Instead, do what Al Gore does, buy some of those Carbon Credits and fire up the jet for another ski weekend. Aspen is lovely this time of year. Oh, and buy yourself a Mercedes S600. Its 5.5-liter V12 cranks out 510 hp and a colossal 612 lb-ft of torque, enough to blow the Lexus LS 600h L into the weeds. It even qualifies for a ULEV II emissions rating. That's ULEV as in Ultra Low Emission Vehicle. In other words you can kiss the tailpipe for a week without any side effects, including guilt.
The manufacturer provided Edmunds this vehicle for the purposes of evaluation.
Used 2008 Lexus LS 600h L Overview
The Used 2008 Lexus LS 600h L is offered in the following submodels: LS 600h L Sedan. Available styles include 4dr Sedan AWD (5.0L 8cyl gas/electric hybrid CVT).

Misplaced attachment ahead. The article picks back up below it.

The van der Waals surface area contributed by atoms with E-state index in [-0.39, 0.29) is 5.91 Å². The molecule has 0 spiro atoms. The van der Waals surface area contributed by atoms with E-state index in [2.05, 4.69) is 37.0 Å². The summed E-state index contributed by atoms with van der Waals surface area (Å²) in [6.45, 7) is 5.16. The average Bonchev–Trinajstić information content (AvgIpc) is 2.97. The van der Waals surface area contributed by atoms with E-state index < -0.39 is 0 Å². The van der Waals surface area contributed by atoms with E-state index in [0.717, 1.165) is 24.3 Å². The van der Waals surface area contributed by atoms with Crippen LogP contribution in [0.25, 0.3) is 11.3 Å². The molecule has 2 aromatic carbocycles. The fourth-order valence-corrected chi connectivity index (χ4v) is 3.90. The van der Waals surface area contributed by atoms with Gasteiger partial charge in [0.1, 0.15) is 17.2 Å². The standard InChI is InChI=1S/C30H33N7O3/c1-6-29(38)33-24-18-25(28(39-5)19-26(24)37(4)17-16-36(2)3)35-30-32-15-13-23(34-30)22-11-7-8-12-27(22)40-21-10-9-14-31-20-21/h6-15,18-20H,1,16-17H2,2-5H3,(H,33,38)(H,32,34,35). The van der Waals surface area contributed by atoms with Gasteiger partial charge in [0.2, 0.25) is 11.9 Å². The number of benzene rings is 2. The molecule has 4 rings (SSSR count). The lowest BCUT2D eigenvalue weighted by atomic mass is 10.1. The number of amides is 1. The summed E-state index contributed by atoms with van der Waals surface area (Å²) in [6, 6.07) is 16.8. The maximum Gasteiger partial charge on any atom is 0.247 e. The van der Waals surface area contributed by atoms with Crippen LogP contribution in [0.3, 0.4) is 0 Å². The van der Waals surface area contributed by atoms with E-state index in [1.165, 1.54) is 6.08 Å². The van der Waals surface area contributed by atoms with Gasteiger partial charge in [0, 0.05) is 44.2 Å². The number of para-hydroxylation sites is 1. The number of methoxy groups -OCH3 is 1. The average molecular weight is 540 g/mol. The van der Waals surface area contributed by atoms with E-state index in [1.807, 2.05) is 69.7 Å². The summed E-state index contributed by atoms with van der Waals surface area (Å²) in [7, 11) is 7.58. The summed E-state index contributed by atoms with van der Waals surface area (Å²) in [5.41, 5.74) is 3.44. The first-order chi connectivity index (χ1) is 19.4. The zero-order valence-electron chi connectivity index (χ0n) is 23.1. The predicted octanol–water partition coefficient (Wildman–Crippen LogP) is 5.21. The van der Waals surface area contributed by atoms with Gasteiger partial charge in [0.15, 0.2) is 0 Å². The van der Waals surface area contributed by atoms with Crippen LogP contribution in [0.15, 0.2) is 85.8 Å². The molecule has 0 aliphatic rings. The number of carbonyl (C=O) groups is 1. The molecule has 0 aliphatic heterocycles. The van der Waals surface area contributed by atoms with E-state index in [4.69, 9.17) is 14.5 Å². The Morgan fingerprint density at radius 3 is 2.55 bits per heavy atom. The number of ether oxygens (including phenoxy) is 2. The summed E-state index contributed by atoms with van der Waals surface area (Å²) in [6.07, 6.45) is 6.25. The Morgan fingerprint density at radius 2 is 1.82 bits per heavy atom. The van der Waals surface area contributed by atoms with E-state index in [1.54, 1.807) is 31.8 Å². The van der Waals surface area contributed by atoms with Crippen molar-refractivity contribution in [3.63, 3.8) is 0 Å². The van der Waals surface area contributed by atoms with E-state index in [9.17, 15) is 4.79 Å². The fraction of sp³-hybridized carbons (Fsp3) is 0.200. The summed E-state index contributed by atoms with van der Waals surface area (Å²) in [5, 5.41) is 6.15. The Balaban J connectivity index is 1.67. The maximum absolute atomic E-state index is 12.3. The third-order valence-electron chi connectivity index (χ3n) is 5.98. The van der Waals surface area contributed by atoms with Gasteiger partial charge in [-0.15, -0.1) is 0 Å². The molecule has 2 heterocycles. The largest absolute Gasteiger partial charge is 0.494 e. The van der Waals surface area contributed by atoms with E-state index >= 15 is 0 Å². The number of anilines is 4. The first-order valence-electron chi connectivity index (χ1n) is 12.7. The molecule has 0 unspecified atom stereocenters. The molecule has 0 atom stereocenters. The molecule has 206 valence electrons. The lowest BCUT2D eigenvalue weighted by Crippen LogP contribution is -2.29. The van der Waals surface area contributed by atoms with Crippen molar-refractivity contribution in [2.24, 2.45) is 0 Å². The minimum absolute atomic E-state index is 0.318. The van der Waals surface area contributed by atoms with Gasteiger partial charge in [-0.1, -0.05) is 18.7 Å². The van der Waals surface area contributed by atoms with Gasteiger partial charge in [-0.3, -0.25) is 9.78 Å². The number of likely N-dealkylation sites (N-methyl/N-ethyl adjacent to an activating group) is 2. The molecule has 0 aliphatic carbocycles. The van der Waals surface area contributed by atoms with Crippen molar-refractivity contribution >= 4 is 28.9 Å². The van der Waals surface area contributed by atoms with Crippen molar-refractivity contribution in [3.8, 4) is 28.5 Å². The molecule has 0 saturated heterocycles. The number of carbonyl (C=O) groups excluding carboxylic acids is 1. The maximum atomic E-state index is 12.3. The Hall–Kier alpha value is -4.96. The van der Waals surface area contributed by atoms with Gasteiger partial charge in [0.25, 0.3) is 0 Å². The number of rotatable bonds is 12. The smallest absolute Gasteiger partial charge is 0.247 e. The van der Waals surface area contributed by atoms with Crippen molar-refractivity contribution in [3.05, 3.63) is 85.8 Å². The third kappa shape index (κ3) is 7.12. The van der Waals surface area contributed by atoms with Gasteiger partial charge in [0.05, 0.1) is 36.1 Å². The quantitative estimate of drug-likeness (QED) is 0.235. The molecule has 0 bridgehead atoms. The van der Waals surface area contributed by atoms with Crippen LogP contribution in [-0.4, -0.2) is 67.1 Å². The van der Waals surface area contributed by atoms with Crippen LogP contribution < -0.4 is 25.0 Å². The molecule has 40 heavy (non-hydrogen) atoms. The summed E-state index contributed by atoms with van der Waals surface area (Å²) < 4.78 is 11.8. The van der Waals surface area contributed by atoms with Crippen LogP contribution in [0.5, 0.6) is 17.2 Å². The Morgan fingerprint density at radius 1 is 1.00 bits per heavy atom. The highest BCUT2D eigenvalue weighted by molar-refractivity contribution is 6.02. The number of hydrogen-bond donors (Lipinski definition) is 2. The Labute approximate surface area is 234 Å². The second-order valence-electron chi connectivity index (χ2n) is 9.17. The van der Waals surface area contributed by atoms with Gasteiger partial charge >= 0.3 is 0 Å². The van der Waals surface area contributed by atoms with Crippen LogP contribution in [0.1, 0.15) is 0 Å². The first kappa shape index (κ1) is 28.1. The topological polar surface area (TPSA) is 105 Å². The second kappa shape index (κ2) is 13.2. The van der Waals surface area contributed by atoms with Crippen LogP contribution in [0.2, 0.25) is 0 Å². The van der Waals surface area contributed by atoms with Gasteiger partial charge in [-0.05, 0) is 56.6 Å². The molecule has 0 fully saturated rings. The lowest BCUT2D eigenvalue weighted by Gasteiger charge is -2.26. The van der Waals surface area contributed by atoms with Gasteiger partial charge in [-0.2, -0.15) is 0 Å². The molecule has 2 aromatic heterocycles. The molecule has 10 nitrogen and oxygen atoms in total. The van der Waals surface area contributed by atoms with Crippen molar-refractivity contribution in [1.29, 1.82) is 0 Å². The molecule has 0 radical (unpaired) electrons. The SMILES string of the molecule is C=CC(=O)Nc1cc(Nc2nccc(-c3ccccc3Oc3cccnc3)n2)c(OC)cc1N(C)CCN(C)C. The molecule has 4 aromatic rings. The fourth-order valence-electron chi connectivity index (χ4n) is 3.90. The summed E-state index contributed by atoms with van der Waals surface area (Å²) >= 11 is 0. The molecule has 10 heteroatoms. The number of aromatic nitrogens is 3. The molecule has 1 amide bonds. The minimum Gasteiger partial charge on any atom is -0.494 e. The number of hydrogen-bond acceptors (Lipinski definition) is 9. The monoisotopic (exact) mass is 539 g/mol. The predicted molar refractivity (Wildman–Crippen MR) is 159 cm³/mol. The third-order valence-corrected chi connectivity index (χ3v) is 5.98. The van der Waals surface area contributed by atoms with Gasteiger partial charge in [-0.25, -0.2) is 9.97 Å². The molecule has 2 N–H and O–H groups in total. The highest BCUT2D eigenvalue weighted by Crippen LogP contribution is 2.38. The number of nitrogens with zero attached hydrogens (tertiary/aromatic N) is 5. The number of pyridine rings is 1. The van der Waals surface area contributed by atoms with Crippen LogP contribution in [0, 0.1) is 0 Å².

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Should I lease or buy a 2008 Lexus LS 600h L?
Is it better to lease or buy a car? Ask most people and they'll probably tell you that car buying is the way to go. And from a financial perspective, it's true, provided you're willing to make higher monthly payments, pay off the loan in full and keep the car for a few years. Leasing, on the other hand, can be a less expensive option on a month-to-month basis. It's also good if you're someone who likes to drive a new car every three years or so.